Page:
Passive House

Active House prototype breaks ground – in Missouri

Active House prototype breaks ground – in Missouri

You read that right, coastal types – we’ve got something new and cool going on here in flyover country. Yesterday, in the St. Louis suburb of Webster Groves, the creators of the first US home built to Active House standards broke ground for construction. Representatives of builders Hibbs Homes and Verdatek Solutions, architect Jeff Day & Associates, and the European Active House Alliance all showed up to don hard hats, turn a little dirt for the cameras, and share this concept for homebuilding.

Passive House next addition to Greensburg's Chain of Eco-Homes

Passive House next addition to Greensburg's Chain of Eco-Homes

With the recent spate of deadly tornadoes in Alabama and Missouri, Greensburg, Kansas, the town destroyed by an E5 tornado in May, 2007, has largely fallen out of public view. That’s too bad, as this small western Kansas town has made itself a model of resilience and adaptation… not to mention turning itself into a hub of sustainable development.

New York's first passive house

New York's first passive house

For the last two years architect Dennis Wedlick has been redesigning the cave. A cave, Wedlick explains, is the perfect metaphor for building a passive house: “One continuous material provides super insulation with only one energy-leaking opening.”

Just over a month ago, Wedlick raised the frame of his cave-inspired design, a 3-bedroom house on the Hudson, which, when completed, will be New York’s very first passive house. That’s kind of a startling figure, but “there are only about 10 certified passive projects in the entire country,” Wedlick says, “but something like 10,000 in Germany. That really tells you how far behind we are on sustainability.”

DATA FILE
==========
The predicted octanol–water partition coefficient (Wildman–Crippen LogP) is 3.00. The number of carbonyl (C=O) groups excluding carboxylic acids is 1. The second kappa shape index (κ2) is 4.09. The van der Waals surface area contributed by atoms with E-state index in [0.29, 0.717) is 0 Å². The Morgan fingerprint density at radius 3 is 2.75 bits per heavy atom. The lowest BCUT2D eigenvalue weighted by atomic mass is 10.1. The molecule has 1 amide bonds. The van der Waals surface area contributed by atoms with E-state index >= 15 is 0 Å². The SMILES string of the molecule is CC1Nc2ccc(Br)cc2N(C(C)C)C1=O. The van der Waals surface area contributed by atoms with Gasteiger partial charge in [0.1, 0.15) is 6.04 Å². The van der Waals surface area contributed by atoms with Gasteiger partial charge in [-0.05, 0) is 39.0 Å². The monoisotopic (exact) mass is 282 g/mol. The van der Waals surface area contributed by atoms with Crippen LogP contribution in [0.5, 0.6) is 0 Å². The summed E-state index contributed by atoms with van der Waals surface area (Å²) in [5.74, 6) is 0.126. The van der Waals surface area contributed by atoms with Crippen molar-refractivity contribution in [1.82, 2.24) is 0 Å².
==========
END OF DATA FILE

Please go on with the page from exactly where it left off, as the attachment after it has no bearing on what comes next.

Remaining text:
Japan's first Passive House

Japan's first Passive House

In the last 10 years more than 15,000 buildings in Europe, from single family residences to entire factories, have been built or remodeled to the passive house standard. This means that, among other factors, these structures use 90% less energy, and it’s done, for the most part, by simply better utilizing the natural resources of the surrounding environment. To begin with, a passive house is virtually airtight. It’s also equipped with an energy recovery ventilator that provides a constant, balanced fresh air supply, minimizing energy losses and providing top rate indoor air quality. Furthermore, instead of relying on active systems to bring a building to zero energy, passive houses use natural resources like sunlight, for example, and apply them efficiently.

Buildings that meet the passive house standard are popping up all over the world, but only recently has Japan finally built their very first passive house in Kamakura, a small city 30 miles from Tokyo.